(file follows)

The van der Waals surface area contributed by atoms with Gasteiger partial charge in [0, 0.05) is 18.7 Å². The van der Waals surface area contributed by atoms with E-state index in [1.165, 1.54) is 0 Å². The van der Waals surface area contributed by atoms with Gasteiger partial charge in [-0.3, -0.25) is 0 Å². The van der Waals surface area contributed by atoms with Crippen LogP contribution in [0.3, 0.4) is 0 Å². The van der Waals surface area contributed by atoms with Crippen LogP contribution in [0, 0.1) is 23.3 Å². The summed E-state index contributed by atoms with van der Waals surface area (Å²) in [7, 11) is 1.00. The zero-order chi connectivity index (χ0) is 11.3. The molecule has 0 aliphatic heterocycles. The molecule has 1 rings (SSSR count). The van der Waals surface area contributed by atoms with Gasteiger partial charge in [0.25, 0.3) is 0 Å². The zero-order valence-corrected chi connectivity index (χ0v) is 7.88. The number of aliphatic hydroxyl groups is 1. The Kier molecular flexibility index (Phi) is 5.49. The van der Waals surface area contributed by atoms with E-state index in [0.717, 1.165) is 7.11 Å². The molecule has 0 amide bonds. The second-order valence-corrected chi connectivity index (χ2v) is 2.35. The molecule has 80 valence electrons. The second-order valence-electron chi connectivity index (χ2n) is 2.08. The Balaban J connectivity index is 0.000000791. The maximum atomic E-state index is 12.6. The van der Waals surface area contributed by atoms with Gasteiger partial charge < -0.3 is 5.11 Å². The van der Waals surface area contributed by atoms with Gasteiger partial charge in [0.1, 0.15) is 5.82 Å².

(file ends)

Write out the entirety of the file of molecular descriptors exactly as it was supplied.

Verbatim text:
The van der Waals surface area contributed by atoms with Gasteiger partial charge in [0, 0.05) is 18.7 Å². The van der Waals surface area contributed by atoms with E-state index in [1.165, 1.54) is 0 Å². The van der Waals surface area contributed by atoms with Gasteiger partial charge in [-0.3, -0.25) is 0 Å². The van der Waals surface area contributed by atoms with Crippen LogP contribution in [0.3, 0.4) is 0 Å². The van der Waals surface area contributed by atoms with Crippen LogP contribution in [0, 0.1) is 23.3 Å². The summed E-state index contributed by atoms with van der Waals surface area (Å²) in [7, 11) is 1.00. The zero-order chi connectivity index (χ0) is 11.3. The molecule has 0 aliphatic heterocycles. The molecule has 1 rings (SSSR count). The van der Waals surface area contributed by atoms with Gasteiger partial charge in [0.25, 0.3) is 0 Å². The zero-order valence-corrected chi connectivity index (χ0v) is 7.88. The number of aliphatic hydroxyl groups is 1. The Kier molecular flexibility index (Phi) is 5.49. The van der Waals surface area contributed by atoms with E-state index in [0.717, 1.165) is 7.11 Å². The molecule has 0 amide bonds. The second-order valence-corrected chi connectivity index (χ2v) is 2.35. The molecule has 80 valence electrons. The second-order valence-electron chi connectivity index (χ2n) is 2.08. The Balaban J connectivity index is 0.000000791. The maximum atomic E-state index is 12.6. The van der Waals surface area contributed by atoms with Gasteiger partial charge < -0.3 is 5.11 Å². The van der Waals surface area contributed by atoms with Gasteiger partial charge in [0.1, 0.15) is 5.82 Å².